Power Optimizations

It is well known that the Haswell has been optimized for low idle power. Servers run at idle a lot less than mobile devices and thus more power management capabilities were needed. 

In Haswell EP, Intel introduces per core p-states (PCPS). PCPS is not necessarily a blessing, as a wrongly chosen p-state can result in higher response times. However, Intel is convinced PCPS will save power or will at least shift the power to where it is needed: to other cores or to the uncore (rings). 

Floating Point intensive code is known to cause power peaks. AVX has doubled the theoretical FLOPS, and the FMA (Fused Multiply Add) of AVX 2.0 promises to double it again. 

To cope with the huge difference between the power consumption of Integer and AVX code, Intel is introducing new base and Turbo Boost frequencies for all their SKUs; these are called AVX base/Turbo. For example, the E5-2693 v3 will start from a base frequency of 2.3GHz and turbo up to 3.3GHz when running non-AVX code. When it encounters AVX code however, it will not able to boost its clock to more than 3GHz during a 1 ms window of time. If the CPU comes close to thermal and TDP limits, clock speed will drop down to 1.9GHz, the "AVX base clock".

Here, Intel illustrates how this will work for their top SKU, the Xeon E5-2699 v3. Notice the lower base clock for AVX code (1.9 vs 2.3).

The Magic Inside the Uncore DDR4


View All Comments

  • kepstin - Monday, September 08, 2014 - link

    Most Linux distributions provide a tool called "turbostat" which prints statistical summaries of real clock speeds and c state usage on Intel cpus. Reply
  • kepstin - Monday, September 08, 2014 - link

    Note that if turbostat is missing or too old (doesn't support your cpu), you can build it yourself pretty quick - grab the latest linux kernel source, cd to tools/power/x86/turbostat, and type 'make'. It'll build the tool in the current directory. Reply
  • julianb - Monday, September 08, 2014 - link

    Finally the e5-xxx v3s have arrived. I too can't wait for the Cinebench and 3DS Max benchmark results.
    Any idea if now that they are out the e5-xxxx v2s will drop down in price?
    Or Intel doesn't do that...
  • MrSpadge - Tuesday, September 09, 2014 - link

    Correct, Intel does not really lower prices of older CPUs. They just gradually phase out. Reply
  • tromp - Monday, September 08, 2014 - link

    As an additional test of the latency of the DRAM subsystem, could you please run the "make speedup" scaling benchmark of my Cuckoo Cycle proof-of-work system at https://github.com/tromp/cuckoo ?
    That will show if 72 threads (2 cpus with 18 hyperthreaded cores) suffice to saturate the DRAM subsystem with random accesses.

  • Hulk - Monday, September 08, 2014 - link

    I know this is not the workload these parts are designed for, but just for kicks I'd love to see some media encoding/video editing apps tested. Just to see what this thing can do with a well coded mainstream application. Or to see where the apps fades out core-wise. Reply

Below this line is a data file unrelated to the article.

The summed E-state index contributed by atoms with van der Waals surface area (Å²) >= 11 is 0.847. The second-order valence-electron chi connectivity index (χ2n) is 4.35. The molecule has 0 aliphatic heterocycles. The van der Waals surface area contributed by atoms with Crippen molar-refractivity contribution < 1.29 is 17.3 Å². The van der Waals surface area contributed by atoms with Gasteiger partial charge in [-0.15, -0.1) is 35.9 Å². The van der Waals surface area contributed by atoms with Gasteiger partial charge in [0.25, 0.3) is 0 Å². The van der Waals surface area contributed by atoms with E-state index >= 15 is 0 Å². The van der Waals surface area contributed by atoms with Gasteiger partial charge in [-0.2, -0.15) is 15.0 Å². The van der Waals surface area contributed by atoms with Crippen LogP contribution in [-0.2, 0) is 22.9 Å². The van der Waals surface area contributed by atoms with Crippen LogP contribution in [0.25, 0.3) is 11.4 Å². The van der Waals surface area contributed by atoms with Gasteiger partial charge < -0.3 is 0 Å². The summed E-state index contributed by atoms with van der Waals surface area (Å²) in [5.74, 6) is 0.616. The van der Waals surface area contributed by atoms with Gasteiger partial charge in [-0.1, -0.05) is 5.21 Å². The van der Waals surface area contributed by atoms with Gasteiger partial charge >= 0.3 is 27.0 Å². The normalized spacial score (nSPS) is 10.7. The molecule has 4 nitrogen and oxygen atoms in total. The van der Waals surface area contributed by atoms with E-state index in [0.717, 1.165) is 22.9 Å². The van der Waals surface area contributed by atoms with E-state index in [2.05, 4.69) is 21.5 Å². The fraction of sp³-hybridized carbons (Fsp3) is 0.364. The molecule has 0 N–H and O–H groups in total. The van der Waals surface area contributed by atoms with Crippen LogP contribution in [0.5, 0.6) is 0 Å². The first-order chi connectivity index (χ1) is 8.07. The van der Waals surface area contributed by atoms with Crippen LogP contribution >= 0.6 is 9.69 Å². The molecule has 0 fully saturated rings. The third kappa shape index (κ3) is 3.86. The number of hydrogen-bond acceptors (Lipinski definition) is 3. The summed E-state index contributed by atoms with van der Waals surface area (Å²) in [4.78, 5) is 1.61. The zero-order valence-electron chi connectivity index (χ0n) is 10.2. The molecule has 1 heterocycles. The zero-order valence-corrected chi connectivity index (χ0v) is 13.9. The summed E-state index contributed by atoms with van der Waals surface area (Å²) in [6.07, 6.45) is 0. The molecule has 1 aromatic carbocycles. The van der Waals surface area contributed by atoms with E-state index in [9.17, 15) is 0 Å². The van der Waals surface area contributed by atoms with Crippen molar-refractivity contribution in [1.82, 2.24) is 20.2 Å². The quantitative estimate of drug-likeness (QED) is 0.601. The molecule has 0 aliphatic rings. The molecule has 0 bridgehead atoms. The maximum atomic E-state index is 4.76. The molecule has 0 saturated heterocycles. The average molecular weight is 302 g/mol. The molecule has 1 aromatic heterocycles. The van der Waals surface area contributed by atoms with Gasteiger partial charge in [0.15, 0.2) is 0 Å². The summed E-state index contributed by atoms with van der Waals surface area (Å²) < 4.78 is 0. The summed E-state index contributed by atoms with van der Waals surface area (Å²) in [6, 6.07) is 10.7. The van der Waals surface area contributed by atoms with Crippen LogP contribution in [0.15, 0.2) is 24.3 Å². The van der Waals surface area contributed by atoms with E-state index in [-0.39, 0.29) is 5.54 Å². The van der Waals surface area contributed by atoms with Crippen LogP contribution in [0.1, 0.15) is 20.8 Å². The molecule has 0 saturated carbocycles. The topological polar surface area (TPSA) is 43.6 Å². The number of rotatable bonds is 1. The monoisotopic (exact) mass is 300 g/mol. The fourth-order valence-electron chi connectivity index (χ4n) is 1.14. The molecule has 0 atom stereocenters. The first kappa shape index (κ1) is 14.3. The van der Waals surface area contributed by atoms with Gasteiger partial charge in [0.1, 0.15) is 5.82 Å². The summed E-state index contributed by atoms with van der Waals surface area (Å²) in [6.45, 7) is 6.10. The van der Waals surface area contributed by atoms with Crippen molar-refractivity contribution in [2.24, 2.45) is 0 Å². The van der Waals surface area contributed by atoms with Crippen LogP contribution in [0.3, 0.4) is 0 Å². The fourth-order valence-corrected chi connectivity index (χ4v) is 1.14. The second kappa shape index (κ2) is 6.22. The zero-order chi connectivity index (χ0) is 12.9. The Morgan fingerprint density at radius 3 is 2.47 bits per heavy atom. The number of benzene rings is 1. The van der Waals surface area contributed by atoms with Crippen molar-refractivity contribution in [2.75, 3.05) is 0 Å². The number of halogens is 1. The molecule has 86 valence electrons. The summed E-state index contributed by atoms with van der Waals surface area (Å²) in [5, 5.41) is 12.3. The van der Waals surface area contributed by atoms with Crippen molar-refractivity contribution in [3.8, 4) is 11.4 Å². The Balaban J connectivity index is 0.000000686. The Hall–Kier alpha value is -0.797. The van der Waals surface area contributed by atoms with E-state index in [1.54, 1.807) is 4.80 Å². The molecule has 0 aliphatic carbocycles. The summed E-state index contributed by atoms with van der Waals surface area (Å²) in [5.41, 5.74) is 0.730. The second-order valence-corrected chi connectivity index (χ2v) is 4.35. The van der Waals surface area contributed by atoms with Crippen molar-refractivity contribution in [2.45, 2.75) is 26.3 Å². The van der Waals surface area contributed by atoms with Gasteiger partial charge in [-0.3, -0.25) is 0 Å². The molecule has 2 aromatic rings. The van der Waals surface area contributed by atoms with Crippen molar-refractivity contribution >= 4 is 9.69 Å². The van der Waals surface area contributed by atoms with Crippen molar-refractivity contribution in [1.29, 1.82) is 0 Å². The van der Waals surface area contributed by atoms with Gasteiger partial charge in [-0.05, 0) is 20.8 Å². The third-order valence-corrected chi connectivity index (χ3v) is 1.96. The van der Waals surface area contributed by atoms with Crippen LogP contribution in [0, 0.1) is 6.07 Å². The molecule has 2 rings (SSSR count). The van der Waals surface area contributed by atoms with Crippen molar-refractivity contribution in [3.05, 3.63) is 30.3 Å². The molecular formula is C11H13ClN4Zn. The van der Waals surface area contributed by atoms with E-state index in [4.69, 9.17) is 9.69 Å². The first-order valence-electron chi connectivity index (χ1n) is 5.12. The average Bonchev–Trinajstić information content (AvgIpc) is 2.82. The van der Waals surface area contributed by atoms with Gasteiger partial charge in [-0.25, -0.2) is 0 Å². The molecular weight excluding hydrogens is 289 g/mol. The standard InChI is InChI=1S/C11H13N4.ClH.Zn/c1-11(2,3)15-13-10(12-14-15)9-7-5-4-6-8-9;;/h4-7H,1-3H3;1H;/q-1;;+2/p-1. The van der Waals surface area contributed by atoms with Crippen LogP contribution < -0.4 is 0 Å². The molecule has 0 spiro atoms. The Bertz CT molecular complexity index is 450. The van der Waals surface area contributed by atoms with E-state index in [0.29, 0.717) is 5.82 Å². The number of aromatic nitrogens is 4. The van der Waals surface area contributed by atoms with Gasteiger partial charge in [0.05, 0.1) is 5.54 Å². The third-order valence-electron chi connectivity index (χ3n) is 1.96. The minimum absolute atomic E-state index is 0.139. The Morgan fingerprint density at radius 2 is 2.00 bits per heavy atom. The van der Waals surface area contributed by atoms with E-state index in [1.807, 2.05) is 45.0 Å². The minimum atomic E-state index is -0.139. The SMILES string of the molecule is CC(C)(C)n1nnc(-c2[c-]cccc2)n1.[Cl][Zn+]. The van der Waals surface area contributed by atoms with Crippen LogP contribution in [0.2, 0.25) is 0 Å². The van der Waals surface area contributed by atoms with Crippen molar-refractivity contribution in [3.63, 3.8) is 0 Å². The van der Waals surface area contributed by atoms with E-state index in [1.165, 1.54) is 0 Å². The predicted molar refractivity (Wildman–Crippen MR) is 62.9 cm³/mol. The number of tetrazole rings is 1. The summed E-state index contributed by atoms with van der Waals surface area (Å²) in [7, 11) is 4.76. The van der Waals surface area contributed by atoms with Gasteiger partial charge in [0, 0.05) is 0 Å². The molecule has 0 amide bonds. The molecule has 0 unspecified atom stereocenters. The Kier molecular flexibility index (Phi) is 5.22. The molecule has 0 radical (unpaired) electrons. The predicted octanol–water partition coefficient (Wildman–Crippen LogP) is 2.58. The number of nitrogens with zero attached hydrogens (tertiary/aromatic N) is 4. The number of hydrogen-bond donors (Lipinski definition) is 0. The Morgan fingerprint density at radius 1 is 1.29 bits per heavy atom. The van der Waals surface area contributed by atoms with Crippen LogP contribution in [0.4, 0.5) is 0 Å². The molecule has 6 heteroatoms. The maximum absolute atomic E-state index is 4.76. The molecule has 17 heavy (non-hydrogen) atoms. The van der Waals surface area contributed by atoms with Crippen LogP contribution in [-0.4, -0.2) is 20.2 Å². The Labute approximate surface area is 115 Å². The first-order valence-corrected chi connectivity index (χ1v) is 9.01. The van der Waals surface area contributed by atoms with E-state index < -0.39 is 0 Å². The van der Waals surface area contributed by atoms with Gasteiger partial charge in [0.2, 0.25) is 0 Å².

• Assimilator87 - Monday, September 08, 2014 - link

    Someone benchmark F@H bigadv on these, stat! Reply
  • iwod - Tuesday, September 09, 2014 - link

    I am looking forward to 16 Core Native Die, 14nm Broadwell Next year, and DDR4 is matured with much better pricing. Reply
  • Brutalizer - Tuesday, September 09, 2014 - link

    Yawn, the new upcoming SPARC M7 cpu has 32 cores. SPARC has had 16 cores for ages. Since some generations back, the SPARC cores are able to dedicate all resources to one thread if need be. This way the SPARC core can have one very strong thread, or massive throughput (many threads). The SPARC M7 cpu is 10 billion transistors:
    and it will be 3-4x faster than the current SPARC M6 (12 cores, 96 threads) which holds several world records today. The largest SPARC M7 server will have 32-sockets, 1024 cores, 64TB RAM and 8.192 threads. One SPARC M7 cpu will be as fast as an entire Sunfire 25K. :)

    The largest Xeon E5 server will top out at 4-sockets probably. I think the Xeon E7 cpus top out at 8-socket servers. So, if you need massive RAM (more than 10TB) and massive performance, you need to venture into Unix server territory, such as SPARC or POWER. Only they have 32-socket servers capable of reaching the highest performance.

    Of course, the SGI Altix/UV2000 servers have 10.000s of cores and 100TBs of RAM, but they are clusters, like a tiny supercomputer. Only doing HPC number crunching workloads. You will never find these large Linux clusters run SAP Enterprise workloads, there are no such SAP benchmarks, because clusters suck at non HPC workloads.

    -Clusters are typically serving one user who picks which workload to run for the next days. All SGI benchmarks are HPC, not a single Enterprise benchmark exist for instance SAP or other Enterprise systems. They serve one user.

    -Large SMP servers with as many as 32 sockets (or even 64-sockets!!!) are typically serving thousands of users, running Enterprise business workloads, such as SAP. They serve thousands of users.
  • Assimilator87 - Tuesday, September 09, 2014 - link

    That's great and all, but there's one huge flaw with SPARC processors. They cannot run Crysis. Reply

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